I was sent to an outdoor program in 2020. It was a horrible experience. To this day I still have nightmares that keep me up at night. I ended up staying 3 days and not completing the program. I hated the hours and hours of hikes that went uphill or having the sun right next to you with long black pants and a blue / black long sleeve shirt. Not being allowed to roll up the sleeves. You are not allowed to show your skin because of triggering reasons. You are not allowed to touch, this includes hugging, high-fiving, and other forms of human contact. You could not have private conversations, and you had to be in the eye-site of a staff at all times. You have to inform them when you are using the bathroom and talk to the staff during this time. With questions about what you are doing and how everything looks. You also have to request to go to the restroom and are most times told no and then forced to wait. You have to hold your bodily functions (that are healthy and bad when not happening naturally) for hours sometimes. Then comes the food. There was a food schedule of which days u ate what. For breakfast, we either got oatmeal with less than a teaspoon of brown sugar, and that never lasted through the week or two weeks that you had the brown sugar, or you had granola and grape nuts, then with that, you had powdered milk. For lunch, you had either a packet of tuna and one packet of mayo and two of mustard on 2 tortillas, and on the other days you have 2 lousy scoops of peanut butter and if you were lucky 3 seconds of honey(they counted how long they put the thick layer of honey on), onto your tortilla. For dinner, you had quinoa, mac and cheese, rice and beans, and rice and lentils which you had three out of the seven nights. I did not eat anything because all of the stuff looked disgusting plus I was trying to starve myself to death at that horrible place. If we wouldn’t make or couldn’t make a fire we wouldn’t eat. Same with water. They want to break you down until you’re nothing. They treated us like objects. We were nothing more than cargo. It was dehumanizing. They call it therapeutic, but it’s just cruel. Every kid is treated like a criminal. The program also overworks kids while giving them little to eat. They don’t tell you future plans (i.e. how much time a hike will take). Staff told us that our parents had signed us away and I was now property of the program. I was also told that if anything should happen to me in the event that I would die or have critical injuries that my parents had signed a waiver saying that it would be legal. This is not a safe environment. I am 17 now I was 15 when I went. In the 3 years since I have been diagnosed with depression and panic attacks from this event. To this day I have a feeling of abandonment and I am terrified that I am going to be sent back.
- Thank you for sharing your story with the TeenCentral community. It sounds as if you went through a rough time during your stay at the wilderness camp. Anxiety and depression can be very tough to cope with, but it is possible with the right help. Keep up the good work on talking about your feelings.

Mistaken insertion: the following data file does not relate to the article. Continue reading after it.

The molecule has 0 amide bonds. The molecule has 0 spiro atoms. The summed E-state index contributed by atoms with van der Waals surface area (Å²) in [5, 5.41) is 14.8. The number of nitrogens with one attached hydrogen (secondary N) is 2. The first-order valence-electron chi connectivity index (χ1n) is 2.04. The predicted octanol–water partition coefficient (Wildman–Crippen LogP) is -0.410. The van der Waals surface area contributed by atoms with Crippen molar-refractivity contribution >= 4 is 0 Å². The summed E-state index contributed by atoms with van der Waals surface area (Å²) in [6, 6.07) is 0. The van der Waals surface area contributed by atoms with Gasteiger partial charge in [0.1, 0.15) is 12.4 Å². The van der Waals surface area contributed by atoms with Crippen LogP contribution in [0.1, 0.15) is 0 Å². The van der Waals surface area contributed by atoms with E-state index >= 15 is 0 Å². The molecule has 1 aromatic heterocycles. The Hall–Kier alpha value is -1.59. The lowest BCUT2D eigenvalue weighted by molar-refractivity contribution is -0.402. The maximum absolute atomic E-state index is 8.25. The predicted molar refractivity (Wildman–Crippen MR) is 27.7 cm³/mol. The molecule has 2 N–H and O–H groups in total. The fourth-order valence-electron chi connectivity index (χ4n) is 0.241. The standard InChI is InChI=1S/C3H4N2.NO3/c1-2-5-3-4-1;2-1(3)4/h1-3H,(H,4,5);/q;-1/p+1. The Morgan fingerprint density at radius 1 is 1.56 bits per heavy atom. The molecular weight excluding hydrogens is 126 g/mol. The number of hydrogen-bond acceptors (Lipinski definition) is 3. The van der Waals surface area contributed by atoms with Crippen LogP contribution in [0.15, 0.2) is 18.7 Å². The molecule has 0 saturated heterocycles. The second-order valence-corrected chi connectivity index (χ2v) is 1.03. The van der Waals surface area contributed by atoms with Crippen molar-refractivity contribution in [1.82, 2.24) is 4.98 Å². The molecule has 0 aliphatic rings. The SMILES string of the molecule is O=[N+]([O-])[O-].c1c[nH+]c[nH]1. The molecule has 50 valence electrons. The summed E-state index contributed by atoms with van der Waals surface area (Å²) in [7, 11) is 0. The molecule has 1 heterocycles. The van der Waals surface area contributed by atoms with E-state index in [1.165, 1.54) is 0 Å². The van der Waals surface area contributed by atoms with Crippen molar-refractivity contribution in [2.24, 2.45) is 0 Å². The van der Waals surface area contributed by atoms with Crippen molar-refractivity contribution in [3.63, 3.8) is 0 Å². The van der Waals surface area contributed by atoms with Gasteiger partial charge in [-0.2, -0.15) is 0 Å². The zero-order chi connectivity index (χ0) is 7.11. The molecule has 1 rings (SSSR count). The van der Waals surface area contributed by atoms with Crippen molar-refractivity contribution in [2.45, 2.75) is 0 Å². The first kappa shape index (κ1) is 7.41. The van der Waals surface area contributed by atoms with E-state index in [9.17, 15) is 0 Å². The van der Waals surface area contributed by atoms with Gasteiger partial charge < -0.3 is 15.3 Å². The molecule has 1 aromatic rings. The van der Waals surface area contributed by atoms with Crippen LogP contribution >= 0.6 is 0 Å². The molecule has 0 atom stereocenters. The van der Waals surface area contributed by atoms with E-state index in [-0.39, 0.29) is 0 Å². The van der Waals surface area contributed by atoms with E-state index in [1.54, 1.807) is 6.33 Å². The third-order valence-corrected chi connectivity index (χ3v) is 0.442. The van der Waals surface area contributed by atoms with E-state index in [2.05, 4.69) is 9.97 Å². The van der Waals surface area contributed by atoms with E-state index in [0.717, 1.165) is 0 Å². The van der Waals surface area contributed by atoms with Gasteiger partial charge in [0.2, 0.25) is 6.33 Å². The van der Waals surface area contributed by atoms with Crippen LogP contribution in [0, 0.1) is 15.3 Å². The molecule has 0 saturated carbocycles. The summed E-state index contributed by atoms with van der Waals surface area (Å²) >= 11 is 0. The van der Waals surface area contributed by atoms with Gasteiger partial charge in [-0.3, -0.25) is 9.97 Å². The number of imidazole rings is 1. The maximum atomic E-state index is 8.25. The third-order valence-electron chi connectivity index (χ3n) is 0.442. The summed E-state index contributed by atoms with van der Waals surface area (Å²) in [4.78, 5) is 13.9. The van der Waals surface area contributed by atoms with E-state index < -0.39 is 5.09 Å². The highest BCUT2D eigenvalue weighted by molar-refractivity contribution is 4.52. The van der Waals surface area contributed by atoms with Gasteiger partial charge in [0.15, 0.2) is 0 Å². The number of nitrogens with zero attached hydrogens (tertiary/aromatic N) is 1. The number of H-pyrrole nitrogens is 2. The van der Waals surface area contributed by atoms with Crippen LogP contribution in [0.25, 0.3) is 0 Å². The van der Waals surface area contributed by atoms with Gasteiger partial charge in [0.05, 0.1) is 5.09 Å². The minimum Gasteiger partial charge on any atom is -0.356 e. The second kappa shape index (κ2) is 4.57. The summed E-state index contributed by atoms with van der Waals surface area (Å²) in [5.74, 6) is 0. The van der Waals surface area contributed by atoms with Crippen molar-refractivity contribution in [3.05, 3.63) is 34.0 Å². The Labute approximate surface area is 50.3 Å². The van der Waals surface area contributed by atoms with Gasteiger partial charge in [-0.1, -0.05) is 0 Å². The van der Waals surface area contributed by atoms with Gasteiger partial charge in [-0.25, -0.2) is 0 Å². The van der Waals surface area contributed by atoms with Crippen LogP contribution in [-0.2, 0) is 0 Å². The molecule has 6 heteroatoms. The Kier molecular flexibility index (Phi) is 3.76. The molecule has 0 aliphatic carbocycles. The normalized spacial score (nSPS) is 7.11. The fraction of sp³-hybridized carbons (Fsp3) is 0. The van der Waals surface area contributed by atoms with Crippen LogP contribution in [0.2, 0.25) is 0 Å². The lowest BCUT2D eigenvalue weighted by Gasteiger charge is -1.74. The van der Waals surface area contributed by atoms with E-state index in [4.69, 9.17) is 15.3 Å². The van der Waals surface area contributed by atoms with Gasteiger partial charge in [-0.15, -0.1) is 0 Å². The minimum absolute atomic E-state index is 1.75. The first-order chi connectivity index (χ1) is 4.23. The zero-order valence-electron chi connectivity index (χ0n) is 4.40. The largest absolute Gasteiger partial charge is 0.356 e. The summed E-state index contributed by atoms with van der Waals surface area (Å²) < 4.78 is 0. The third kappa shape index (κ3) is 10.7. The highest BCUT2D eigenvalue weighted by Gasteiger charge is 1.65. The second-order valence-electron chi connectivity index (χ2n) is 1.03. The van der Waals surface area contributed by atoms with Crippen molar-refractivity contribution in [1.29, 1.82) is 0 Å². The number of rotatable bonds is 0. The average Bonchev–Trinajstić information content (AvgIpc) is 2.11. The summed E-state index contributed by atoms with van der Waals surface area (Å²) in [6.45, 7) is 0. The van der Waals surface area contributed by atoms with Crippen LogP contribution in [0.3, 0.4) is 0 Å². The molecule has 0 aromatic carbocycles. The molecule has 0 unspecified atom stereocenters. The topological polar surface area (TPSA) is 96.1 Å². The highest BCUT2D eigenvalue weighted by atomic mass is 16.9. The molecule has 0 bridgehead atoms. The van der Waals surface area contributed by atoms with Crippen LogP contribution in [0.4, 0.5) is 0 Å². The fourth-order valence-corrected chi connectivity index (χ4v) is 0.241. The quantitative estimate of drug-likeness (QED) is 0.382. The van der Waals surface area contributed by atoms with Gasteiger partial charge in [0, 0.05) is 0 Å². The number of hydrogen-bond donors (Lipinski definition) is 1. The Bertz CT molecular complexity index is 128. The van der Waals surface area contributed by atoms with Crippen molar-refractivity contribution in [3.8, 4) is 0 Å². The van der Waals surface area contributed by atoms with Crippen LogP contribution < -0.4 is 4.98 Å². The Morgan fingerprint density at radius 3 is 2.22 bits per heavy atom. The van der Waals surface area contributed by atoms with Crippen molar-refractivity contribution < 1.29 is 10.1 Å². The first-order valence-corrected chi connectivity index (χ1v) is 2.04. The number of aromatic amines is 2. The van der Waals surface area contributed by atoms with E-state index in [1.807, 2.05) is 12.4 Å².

- We are sorry you didn’t find the help you were looking for at that time, but it’s never too late. One thing that often builds resilience in children and adolescents is being linked with a positive supportive adult. Can you think of such a person in your life? Perhaps you could express your feelings to a therapist, guidance counselor, teacher, coach, religious leader, parent, or adult family friend.
- While it is not uncommon for mental health treatment to be focused, it sounds like you didn’t enjoy the approach of this program. Most mental health programs really focus on healthy boundaries (emotionally and physically) for all, staff are required to keep clients (especially children) in their sight regularly, and it is part of any therapeutic program to encourage staff to talk to children and ask probing questions as to what lead them to the program. While the food may not have been to your liking, it sounds quite balanced, healthy, and portioned. It also sounds as if you were free to leave as you were able to drop out within three days. It’s worth asking yourself if you think you were ready to accept help at that time as you seem quite turned off by many of the things that are a standard part of 24 hour group treatment for teens. That may be an answer only you will know. More importantly to ask yourself is, are you ready to accept help now? Just perhaps in a different setting.
- Check out our LEARN tab on TeenCentral and look over the information on Anxiety and Depression. You might learn a lot about each of these diagnoses. Also at the bottom of the screen we often link to useful resources such as Support Plans or an MPE Toolkit. You are not alone in your feelings of sadness and/or stress but each of these can be cover come with the right resources.
- Consider finding out what works for you when you are feeling a bit overwhelmed. We understand you didn’t enjoy nature camp, but perhaps you can find a part of nature you enjoy. Try a part time job or volunteering. Join a new club at school or out in the community. Read a new book, paint a picture, or learn to cook.